@▷ Two HiJack Alarms by 4001 | Diagram for Schematic

Two HiJack Alarms by 4001

Circuit :Ron J
Email Ron:

The first circuit was designed for the situation where a hijacker forces the driver from the vehicle. If a door is opened while the ignition is switched on – the circuit will trip. After a few minutes delay – when the thief is at a safe distance – the alarm will sound and the engine will fail.

You’re going to trip this alarm unintentionally. When you do – the LED will light and the Buzzer will give a short beep. The length of the beep is determined by C3. Its purpose is to alert you to the need to push the reset button. When you push the button – the LED will switch-off. Its purpose is to reassure you that the alarm has in fact reset.

If the reset button is not pressed then – about 3 minutes later – both the Siren and the Buzzer will sound continuously. The length of the delay is set by R7 & C4. For extra effect – fit a second siren inside the vehicle. With enough noise going on – you may feel that it’s unnecessary to fit the engine cut-out. In which case – you can leave out D8, D9, R11, R12, R13, C6, Q3, Q4 & Ry2.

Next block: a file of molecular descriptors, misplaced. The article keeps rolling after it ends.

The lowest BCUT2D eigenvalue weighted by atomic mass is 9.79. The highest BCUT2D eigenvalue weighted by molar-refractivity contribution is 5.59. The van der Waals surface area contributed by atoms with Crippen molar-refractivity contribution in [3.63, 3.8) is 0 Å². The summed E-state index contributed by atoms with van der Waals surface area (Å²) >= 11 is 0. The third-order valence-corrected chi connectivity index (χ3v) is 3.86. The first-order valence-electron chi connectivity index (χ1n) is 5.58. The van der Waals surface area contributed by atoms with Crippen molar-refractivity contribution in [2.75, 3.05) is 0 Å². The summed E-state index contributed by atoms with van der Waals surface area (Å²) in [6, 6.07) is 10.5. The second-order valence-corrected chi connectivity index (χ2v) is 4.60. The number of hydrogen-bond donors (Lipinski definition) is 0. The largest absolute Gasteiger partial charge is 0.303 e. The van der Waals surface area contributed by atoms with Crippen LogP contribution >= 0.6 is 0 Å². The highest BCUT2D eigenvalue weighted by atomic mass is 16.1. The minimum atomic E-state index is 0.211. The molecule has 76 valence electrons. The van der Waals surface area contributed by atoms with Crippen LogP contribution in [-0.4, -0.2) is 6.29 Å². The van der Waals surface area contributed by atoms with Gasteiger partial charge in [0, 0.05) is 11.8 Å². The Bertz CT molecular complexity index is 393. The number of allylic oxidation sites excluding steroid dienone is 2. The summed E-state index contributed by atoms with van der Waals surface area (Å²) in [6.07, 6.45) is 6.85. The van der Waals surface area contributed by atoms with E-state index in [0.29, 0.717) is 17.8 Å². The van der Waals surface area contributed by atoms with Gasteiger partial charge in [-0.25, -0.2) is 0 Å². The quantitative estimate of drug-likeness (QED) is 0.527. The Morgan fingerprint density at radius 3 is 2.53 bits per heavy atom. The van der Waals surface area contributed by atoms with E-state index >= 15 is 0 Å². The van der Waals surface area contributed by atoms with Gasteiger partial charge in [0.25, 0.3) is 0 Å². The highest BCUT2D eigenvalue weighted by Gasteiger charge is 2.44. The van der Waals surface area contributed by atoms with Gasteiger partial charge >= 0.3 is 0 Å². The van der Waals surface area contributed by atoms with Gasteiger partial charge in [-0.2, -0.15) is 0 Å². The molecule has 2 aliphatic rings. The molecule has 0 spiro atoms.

Even if you missed the early warning provided by the Buzzer – there is still time to reset the alarm before Ry2 de-energizes – and the engine fails. This additional delay – currently about 1 minute – is set by C6 and R13.

To reset the circuit you must – EITHER turn off the ignition – OR close all of the doors – before you press the reset button. While BOTH the ignition is on – AND a door remains open – the circuit will NOT reset.

The reset button carries virtually no current – so any small normally-open switch will do. Eric Vandel from Canada suggests using a reed-switch hidden behind (say) the dash – and operated by a magnet. I think this is an excellent idea. As Eric said in his email: – “… that should keep any thief guessing for a while.”

The Flow Chart is another of Eric’s suggestions. It will help you to visualize how the alarm is operated. It also explains the sequence of events that lead to siren activation – and subsequent engine failure.

Source:: http://www.zen22142.zen.co.uk/Circuits/Alarm/hijack.htm

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